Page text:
Health promotion: the impact of beliefs of health benefits, social relations and enjoyment on exercise continuation

Scand J Med Sci Sports. 2014 Aug:24 Suppl 1:66-75. doi: 10.1111/sms.12275.


The aim of this study was to explore how and why participants in structured exercise intervention programs continue or stop exercising after the program is finished. We conducted four focus group interviews with four groups of middle-aged and elderly men (total n = 28) who had participated in exercise interventions involving playing either a team sport (football) or a more individually focused activity (spinning and crossfit). Our results show that different social, organizational and material structures inherent in the different activities shape the subjects' enjoyment of exercise participation, as well as their intention and ability to continue being active. In conclusion, team sport activities seem to be intrinsically motivating to the participants through positive social interaction and play. They are therefore more likely to result in exercise continuation than activities that rely primarily on extrinsic motivation such as the expectation of improved health and well-being.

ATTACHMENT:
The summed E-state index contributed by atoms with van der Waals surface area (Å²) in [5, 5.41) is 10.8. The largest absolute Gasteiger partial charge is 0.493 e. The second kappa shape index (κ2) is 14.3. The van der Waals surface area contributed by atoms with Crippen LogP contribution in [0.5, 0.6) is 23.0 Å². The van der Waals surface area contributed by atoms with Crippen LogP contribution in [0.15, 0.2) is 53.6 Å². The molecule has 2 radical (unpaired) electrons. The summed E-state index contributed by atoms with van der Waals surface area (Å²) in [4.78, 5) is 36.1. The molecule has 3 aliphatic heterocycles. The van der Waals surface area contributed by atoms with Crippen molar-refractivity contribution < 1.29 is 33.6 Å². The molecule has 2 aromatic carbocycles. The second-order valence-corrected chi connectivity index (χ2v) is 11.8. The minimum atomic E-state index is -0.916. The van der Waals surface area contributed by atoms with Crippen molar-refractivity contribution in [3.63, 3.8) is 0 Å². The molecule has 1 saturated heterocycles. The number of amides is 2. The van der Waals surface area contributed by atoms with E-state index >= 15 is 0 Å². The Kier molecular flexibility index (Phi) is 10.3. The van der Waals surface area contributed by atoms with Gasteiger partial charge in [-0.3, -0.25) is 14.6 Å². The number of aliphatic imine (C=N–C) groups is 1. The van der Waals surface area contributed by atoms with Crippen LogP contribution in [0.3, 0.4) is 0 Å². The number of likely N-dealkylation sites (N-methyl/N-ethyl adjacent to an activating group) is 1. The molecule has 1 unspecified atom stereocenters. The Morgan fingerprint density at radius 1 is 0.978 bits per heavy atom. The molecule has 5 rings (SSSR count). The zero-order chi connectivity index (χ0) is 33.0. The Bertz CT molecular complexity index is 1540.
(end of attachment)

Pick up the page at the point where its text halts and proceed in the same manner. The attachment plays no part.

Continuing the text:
Keywords: Elderly; crossfit; focus groups; middle aged; soccer; spinning.

Publication types

  • Research Support, Non-U.S. Gov't

MeSH terms

  • Aged
  • Attitude to Health*
  • Exercise / psychology*
  • Focus Groups
  • Happiness*
  • Health Promotion*
  • Humans
  • Interpersonal Relations*
  • Male
  • Middle Aged
  • Motivation*
  • Qualitative Research
  • Soccer / psychology*